A Muslim should be keen to follow the Sunnah in all aspects of his life, let alone in acts of worship. While fasting, a Muslim should be constant in making dhikr, doing good deeds, etc.

In his well-known book, Fiqh As-Sunnah, the late Sheikh Sayyed Sabiq states: Ibn Majah reported from `Abdullah ibn `Amr ibn al-`Aas that the Prophet (peace and blessings be upon him) said: “A fasting person, upon breaking his fast, has a supplication that will not be rejected.” When `Abdullah broke his fast he would say: “O Allah, I ask of You, by Your mercy that encompasses everything, to forgive me.

It is confirmed that the Prophet (peace and blessings be upon him) would say: “The thirst has gone, the veins become wet and, Allah willing, the reward is confirmed.”
In another (mursal) narration, it is reported that he (peace and blessings be upon him) would say: “O Allah, for You I have fasted and with Your provisions do I break my fast.”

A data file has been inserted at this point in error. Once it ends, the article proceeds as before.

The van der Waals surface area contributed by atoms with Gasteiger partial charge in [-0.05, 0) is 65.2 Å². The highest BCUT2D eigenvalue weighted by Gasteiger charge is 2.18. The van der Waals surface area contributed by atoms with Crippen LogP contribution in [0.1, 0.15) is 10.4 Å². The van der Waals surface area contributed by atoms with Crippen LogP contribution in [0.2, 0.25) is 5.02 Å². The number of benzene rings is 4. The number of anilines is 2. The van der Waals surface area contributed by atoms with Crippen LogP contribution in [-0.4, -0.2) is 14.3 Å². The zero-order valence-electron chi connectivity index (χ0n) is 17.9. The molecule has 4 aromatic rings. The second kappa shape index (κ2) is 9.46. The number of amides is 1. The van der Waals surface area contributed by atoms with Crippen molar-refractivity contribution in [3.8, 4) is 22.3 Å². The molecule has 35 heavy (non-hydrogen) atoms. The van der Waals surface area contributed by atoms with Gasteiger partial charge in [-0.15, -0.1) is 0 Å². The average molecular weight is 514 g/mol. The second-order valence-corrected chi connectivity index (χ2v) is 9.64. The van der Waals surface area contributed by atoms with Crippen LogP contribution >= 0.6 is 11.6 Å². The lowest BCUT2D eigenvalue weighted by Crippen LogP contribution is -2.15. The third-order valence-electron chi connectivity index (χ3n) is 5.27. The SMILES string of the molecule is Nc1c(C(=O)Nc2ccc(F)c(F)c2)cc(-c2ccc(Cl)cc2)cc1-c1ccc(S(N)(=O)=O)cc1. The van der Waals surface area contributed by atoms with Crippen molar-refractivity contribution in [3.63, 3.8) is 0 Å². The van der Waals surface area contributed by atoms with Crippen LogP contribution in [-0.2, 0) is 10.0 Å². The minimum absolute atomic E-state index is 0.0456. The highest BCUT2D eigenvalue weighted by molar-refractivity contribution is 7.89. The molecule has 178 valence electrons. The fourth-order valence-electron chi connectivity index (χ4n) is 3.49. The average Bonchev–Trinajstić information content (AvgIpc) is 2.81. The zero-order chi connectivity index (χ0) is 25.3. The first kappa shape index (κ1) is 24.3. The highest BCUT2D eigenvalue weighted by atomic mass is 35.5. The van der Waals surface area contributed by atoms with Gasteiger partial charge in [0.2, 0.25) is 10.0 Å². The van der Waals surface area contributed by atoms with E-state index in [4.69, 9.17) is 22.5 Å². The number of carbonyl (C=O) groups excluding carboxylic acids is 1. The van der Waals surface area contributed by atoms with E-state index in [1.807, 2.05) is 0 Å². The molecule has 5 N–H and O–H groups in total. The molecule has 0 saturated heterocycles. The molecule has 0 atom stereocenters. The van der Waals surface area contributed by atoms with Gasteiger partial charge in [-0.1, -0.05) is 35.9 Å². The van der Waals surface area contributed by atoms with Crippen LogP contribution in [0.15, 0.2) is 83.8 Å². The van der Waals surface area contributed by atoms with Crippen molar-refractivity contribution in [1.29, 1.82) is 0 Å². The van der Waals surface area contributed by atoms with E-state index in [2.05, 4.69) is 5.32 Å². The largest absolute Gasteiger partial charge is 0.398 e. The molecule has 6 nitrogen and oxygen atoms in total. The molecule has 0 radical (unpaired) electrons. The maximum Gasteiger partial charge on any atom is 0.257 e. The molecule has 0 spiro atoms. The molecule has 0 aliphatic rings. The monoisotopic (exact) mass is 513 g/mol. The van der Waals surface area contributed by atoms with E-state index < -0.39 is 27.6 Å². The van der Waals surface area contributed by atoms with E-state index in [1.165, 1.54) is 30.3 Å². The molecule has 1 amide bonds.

At-Tirmidhi reported that the Prophet (peace and blessings be upon him) said: “Three people will not have their supplications rejected: a fasting person until he breaks his fast, a just ruler, and an oppressed person.”

Moreover, Sheikh Ahmad Kutty, A Senior Lecturer and an Islamic Scholar at the Islamic Institute of Toronto, Ontario, Canada, adds: You may recite any of the following supplications when you break your fast: Allaahumma laka sumtu wa alaa rizqika aftartu
(O Allah! I fasted for Your sake and I am breaking my fast with the food You have provided).

Dhahaba al-ddhama’ wa ibtallati al-‘urooq wa thabata al-ajru in sha’ Allah
(The thirst is gone and the arteries are supple and wet, and reward is complete by the will of Allah).